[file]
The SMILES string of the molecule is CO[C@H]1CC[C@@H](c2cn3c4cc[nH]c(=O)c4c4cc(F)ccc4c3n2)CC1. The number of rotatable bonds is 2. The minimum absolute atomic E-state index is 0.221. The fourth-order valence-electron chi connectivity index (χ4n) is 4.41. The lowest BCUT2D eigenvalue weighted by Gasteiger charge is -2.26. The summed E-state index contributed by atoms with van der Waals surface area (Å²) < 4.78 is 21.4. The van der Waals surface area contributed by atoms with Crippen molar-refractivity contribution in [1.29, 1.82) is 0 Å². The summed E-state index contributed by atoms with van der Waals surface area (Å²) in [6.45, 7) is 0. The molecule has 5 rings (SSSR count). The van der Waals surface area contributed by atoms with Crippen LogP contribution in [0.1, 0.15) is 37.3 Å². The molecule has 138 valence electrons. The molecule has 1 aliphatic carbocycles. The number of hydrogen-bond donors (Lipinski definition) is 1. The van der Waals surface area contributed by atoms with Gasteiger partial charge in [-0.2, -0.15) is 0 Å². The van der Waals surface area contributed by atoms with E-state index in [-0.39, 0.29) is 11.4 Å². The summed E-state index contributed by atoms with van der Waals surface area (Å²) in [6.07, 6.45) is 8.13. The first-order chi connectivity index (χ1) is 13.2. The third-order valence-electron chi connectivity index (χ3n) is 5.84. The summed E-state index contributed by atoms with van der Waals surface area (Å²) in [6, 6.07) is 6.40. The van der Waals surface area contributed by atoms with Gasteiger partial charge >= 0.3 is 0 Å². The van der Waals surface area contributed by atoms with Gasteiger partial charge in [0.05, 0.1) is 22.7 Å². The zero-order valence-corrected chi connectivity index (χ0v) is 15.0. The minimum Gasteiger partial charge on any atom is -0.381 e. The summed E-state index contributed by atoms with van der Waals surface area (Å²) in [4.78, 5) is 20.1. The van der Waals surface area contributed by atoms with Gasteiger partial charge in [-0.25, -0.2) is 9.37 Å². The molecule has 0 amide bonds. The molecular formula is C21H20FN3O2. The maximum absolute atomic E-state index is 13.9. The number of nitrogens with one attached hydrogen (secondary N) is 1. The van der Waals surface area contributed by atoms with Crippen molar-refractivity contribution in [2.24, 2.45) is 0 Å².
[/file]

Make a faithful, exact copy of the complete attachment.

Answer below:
The SMILES string of the molecule is CO[C@H]1CC[C@@H](c2cn3c4cc[nH]c(=O)c4c4cc(F)ccc4c3n2)CC1. The number of rotatable bonds is 2. The minimum absolute atomic E-state index is 0.221. The fourth-order valence-electron chi connectivity index (χ4n) is 4.41. The lowest BCUT2D eigenvalue weighted by Gasteiger charge is -2.26. The summed E-state index contributed by atoms with van der Waals surface area (Å²) < 4.78 is 21.4. The van der Waals surface area contributed by atoms with Crippen molar-refractivity contribution in [1.29, 1.82) is 0 Å². The summed E-state index contributed by atoms with van der Waals surface area (Å²) in [6.45, 7) is 0. The molecule has 5 rings (SSSR count). The van der Waals surface area contributed by atoms with Crippen LogP contribution in [0.1, 0.15) is 37.3 Å². The molecule has 138 valence electrons. The molecule has 1 aliphatic carbocycles. The number of hydrogen-bond donors (Lipinski definition) is 1. The van der Waals surface area contributed by atoms with Gasteiger partial charge in [-0.2, -0.15) is 0 Å². The van der Waals surface area contributed by atoms with E-state index in [-0.39, 0.29) is 11.4 Å². The summed E-state index contributed by atoms with van der Waals surface area (Å²) in [6.07, 6.45) is 8.13. The first-order chi connectivity index (χ1) is 13.2. The third-order valence-electron chi connectivity index (χ3n) is 5.84. The summed E-state index contributed by atoms with van der Waals surface area (Å²) in [6, 6.07) is 6.40. The van der Waals surface area contributed by atoms with Gasteiger partial charge >= 0.3 is 0 Å². The van der Waals surface area contributed by atoms with Gasteiger partial charge in [0.05, 0.1) is 22.7 Å². The zero-order valence-corrected chi connectivity index (χ0v) is 15.0. The minimum Gasteiger partial charge on any atom is -0.381 e. The summed E-state index contributed by atoms with van der Waals surface area (Å²) in [4.78, 5) is 20.1. The van der Waals surface area contributed by atoms with Gasteiger partial charge in [-0.25, -0.2) is 9.37 Å². The molecule has 0 amide bonds. The molecular formula is C21H20FN3O2. The maximum absolute atomic E-state index is 13.9. The number of nitrogens with one attached hydrogen (secondary N) is 1. The van der Waals surface area contributed by atoms with Crippen molar-refractivity contribution in [2.24, 2.45) is 0 Å².